So why do we insist on the all or nothing treatment mentality? Why don’t we have that attitude with other treatable diseases with both genetic and behavioral traits? Why don’t we wait for those suffering with other chronic, treatable diseases to hit rock bottom? The answer is stigma. There is a stigma of shame and embarrassment attached to addiction. Many believe that people who become addicted deserve to wallow in their shame until they pull themselves up by their bootstraps and do the right thing. Many believe that we are better off letting people who are addicted die because they have no value in our society.
Fortunately, the stigma is beginning to fade as more families speak out about their losses to overdose; as more people speak out about their struggle with addiction; as more research is done; as more people openly celebrate their ongoing recovery, however they found it; as fewer parents say “not my kid” and accept that prevention is crucial; as we recognize that every human life deserves dignity and is worth saving. We have to forget rock bottom, meet them where they are, and guide them, without judgement, back to the surface and the light of hope.
This article was written by Betsy Tant with Henry’s Fund.
If you are selling your home, you are probably planning an open house with your realtor. Many people take precautions when strangers enter their homes by locking up their jewelry and other expensive items, but what about your prescription drugs? People in addiction and dealers commonly target open houses in order to steal prescription drugs.
As the prescription drug epidemic continues to grow, drug dealers and people in active addiction are looking for more easily accessible resources to obtain drugs. Some of these drugs can exceed $50 per pill on the streets, so obtaining drugs for free can create a large profit for dealers. It’s important to talk to your realtor and discuss a plan to safeguard your home during public or private showings. Here are some tips for avoiding drug theft in your home:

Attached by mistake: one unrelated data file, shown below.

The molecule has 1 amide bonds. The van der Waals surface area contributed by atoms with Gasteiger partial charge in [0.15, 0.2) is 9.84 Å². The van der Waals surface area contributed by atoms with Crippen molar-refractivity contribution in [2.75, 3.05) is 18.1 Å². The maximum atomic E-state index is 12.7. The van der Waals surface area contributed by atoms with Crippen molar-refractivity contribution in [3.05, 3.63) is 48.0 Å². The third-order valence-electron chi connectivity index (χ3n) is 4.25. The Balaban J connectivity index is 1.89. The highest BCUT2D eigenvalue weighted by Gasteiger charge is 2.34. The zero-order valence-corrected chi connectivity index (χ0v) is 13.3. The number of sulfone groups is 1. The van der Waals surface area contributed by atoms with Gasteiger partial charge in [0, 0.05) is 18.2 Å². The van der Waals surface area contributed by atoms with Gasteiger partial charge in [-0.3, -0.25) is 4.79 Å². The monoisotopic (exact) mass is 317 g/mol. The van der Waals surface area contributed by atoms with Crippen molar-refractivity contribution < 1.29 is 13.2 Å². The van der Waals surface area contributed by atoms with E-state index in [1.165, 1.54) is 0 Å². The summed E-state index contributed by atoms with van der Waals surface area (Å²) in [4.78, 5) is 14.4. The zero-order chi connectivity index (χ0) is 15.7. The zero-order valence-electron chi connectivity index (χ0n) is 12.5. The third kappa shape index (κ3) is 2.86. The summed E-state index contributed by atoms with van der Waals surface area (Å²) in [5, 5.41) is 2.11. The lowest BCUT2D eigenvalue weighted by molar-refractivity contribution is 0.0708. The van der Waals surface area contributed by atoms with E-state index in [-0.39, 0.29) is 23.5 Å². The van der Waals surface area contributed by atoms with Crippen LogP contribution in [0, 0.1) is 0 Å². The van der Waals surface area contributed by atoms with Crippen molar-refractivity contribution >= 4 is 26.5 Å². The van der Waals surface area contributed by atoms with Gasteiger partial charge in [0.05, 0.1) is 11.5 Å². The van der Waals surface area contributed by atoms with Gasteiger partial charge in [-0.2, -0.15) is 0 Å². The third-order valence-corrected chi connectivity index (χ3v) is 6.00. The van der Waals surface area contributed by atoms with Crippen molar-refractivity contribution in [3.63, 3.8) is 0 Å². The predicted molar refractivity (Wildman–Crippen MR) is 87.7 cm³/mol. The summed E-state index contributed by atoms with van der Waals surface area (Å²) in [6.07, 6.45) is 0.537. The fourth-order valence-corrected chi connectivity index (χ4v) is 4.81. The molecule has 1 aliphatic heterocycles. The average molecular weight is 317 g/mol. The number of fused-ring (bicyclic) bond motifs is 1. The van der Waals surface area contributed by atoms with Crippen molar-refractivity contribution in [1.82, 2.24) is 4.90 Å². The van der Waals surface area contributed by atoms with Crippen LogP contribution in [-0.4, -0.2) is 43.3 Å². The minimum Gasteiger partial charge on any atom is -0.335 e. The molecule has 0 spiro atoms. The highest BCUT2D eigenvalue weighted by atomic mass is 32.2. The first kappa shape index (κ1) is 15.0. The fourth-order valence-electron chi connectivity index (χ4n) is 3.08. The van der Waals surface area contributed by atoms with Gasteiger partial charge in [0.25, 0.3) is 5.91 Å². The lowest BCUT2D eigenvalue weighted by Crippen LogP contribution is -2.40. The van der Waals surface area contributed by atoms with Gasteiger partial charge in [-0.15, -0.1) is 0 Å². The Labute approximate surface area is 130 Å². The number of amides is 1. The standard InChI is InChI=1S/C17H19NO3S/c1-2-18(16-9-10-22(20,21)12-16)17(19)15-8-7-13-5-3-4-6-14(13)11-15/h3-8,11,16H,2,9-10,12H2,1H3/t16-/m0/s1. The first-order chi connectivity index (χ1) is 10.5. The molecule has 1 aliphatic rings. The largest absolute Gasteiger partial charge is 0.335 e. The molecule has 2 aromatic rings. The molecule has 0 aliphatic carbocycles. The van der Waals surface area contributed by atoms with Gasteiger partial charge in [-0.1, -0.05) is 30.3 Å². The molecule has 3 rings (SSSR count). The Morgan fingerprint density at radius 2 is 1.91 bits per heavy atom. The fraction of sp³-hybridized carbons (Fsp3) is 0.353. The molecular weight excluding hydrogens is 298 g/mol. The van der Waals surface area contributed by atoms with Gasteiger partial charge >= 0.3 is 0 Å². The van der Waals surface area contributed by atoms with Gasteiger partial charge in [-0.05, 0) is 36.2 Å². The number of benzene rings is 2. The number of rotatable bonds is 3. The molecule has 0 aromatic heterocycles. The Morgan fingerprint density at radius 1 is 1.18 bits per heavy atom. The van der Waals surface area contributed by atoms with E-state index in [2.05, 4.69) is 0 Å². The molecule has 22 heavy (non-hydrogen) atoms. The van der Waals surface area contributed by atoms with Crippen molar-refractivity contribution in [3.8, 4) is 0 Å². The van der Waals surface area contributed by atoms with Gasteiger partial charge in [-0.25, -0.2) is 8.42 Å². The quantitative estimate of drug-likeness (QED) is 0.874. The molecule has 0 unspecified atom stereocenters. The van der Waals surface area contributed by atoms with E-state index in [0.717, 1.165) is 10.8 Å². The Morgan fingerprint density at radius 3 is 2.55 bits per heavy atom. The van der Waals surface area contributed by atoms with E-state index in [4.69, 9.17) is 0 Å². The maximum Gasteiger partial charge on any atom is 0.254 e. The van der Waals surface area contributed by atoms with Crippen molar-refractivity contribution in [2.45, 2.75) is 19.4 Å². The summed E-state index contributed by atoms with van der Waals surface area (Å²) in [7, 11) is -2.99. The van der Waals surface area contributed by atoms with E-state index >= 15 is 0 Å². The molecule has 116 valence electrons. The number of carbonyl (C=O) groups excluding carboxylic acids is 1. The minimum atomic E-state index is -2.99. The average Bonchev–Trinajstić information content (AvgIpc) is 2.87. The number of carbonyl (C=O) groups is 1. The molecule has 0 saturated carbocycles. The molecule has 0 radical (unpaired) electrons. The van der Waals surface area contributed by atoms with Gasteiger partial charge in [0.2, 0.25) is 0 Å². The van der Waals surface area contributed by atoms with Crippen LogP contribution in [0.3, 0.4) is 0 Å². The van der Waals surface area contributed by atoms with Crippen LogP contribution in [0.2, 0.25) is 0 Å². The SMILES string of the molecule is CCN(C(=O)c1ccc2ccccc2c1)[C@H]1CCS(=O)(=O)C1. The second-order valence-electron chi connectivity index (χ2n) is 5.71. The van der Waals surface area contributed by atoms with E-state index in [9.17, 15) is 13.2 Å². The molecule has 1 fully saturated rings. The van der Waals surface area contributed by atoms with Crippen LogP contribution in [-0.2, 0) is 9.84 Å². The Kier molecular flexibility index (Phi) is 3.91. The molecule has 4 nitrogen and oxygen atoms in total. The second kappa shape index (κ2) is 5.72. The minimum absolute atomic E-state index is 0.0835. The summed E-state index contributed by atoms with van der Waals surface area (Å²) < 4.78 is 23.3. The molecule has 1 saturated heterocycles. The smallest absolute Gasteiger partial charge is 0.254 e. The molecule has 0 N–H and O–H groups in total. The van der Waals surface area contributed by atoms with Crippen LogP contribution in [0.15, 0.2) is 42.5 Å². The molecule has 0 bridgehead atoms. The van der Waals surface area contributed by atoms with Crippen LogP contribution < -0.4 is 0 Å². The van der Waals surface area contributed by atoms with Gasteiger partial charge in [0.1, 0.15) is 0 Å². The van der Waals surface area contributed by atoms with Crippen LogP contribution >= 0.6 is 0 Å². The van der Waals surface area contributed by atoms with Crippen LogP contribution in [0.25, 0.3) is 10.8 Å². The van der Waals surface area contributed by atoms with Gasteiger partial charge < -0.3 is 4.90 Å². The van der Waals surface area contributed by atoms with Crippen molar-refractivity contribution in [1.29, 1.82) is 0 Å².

Store your prescription drugs in a safe or other secure location. Bathroom drawers, medicine cabinets and bedside tables are places that drug thieves will often look first.
Pay attention to those in your home. Realtors can provide a sign-in sheet to collect contact information.
Never show your home alone. Show your home with two or more people to keep you and your guests safe.
Communicate with your realtor anytime anyone enters your home for a showing.
Contact the police immediately to report a theft from your home.
In addition to these tips, MDC advises any homeowner to properly dispose of expired or unused drugs properly. Doing so can prevent these thefts from occurring. Medication take back events in the area are frequently posted on our website, and a 24/7, permanent dropbox is located in the Knoxville Police Department Safety Building (800 Howard Baker Jr. Ave.).
You have probably already heard your teen complain of boredom as the summer drags on. With so much free time on their hands, teens become likely to experiment with new friends and activities. It should come to no surprise that teens tend to use alcohol and other drugs more during the summer with more free time; however, there are some statistics about teen substance abuse in the summer that may surprise you.
During an average day in June or July, more than 5,000 teens smoke cigarettes for the first time, over 11,000 teens try alcohol and another 4,500 tried smoking marijuana (US News).
It is important to ensure you are having active conversations with your teen about drug and alcohol use. Your teen is probably more aware about alcohol and drugs than you think. Overall, 90 percent of Americans with substance abuse problems started smoking, drinking or using other drugs before age 18 (Above the Influence). As parents, you should build relationships with your children on trust, but you also must be sure you have created preventative measures so that substances cannot be abused in your home. Lock up alcohol and medicine cabinets, and keep count of all prescriptions and alcohol in your home.
Make sure your child is involved in activities this summer. Children are at a higher risk of experimenting with drugs and alcohol if they are at home alone all day. Whenever your child is unsupervised, check in occasionally to confirm their whereabouts and activities.